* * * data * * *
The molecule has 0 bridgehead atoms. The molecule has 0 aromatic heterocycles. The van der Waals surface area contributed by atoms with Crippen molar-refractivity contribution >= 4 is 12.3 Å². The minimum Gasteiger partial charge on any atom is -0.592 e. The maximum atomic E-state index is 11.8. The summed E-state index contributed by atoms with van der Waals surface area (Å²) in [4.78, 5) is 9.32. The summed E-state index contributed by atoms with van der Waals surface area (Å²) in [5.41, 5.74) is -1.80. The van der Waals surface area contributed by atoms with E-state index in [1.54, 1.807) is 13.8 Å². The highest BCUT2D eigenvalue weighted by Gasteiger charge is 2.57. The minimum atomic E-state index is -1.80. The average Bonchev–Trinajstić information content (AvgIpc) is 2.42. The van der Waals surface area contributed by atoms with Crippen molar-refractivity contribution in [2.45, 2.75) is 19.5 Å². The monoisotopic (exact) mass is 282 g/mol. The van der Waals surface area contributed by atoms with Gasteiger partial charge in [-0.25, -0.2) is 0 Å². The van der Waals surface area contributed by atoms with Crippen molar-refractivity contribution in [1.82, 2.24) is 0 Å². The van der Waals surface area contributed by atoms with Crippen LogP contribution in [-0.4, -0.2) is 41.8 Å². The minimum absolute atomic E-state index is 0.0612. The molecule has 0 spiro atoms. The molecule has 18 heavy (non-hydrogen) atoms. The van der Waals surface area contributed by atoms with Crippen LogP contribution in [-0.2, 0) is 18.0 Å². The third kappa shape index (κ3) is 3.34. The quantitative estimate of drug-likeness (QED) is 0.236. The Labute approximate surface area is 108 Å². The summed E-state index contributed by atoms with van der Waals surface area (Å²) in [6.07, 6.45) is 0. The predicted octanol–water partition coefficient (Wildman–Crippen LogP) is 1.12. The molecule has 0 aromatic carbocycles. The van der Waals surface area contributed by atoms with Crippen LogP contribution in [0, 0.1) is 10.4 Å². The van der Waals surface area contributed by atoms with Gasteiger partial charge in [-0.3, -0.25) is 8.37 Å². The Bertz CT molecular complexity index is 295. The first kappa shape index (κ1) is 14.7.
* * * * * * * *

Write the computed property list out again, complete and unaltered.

The molecule has 0 bridgehead atoms. The molecule has 0 aromatic heterocycles. The van der Waals surface area contributed by atoms with Crippen molar-refractivity contribution >= 4 is 12.3 Å². The minimum Gasteiger partial charge on any atom is -0.592 e. The maximum atomic E-state index is 11.8. The summed E-state index contributed by atoms with van der Waals surface area (Å²) in [4.78, 5) is 9.32. The summed E-state index contributed by atoms with van der Waals surface area (Å²) in [5.41, 5.74) is -1.80. The van der Waals surface area contributed by atoms with E-state index in [1.54, 1.807) is 13.8 Å². The highest BCUT2D eigenvalue weighted by Gasteiger charge is 2.57. The minimum atomic E-state index is -1.80. The average Bonchev–Trinajstić information content (AvgIpc) is 2.42. The van der Waals surface area contributed by atoms with Crippen molar-refractivity contribution in [2.45, 2.75) is 19.5 Å². The monoisotopic (exact) mass is 282 g/mol. The van der Waals surface area contributed by atoms with Gasteiger partial charge in [-0.25, -0.2) is 0 Å². The van der Waals surface area contributed by atoms with Crippen molar-refractivity contribution in [1.82, 2.24) is 0 Å². The van der Waals surface area contributed by atoms with Crippen LogP contribution in [-0.4, -0.2) is 41.8 Å². The minimum absolute atomic E-state index is 0.0612. The molecule has 0 spiro atoms. The molecule has 18 heavy (non-hydrogen) atoms. The van der Waals surface area contributed by atoms with Crippen LogP contribution in [-0.2, 0) is 18.0 Å². The third kappa shape index (κ3) is 3.34. The quantitative estimate of drug-likeness (QED) is 0.236. The Labute approximate surface area is 108 Å². The summed E-state index contributed by atoms with van der Waals surface area (Å²) in [6.07, 6.45) is 0. The predicted octanol–water partition coefficient (Wildman–Crippen LogP) is 1.12. The molecule has 0 aromatic carbocycles. The van der Waals surface area contributed by atoms with Crippen LogP contribution in [0, 0.1) is 10.4 Å². The van der Waals surface area contributed by atoms with Gasteiger partial charge in [-0.3, -0.25) is 8.37 Å². The Bertz CT molecular complexity index is 295. The first kappa shape index (κ1) is 14.7.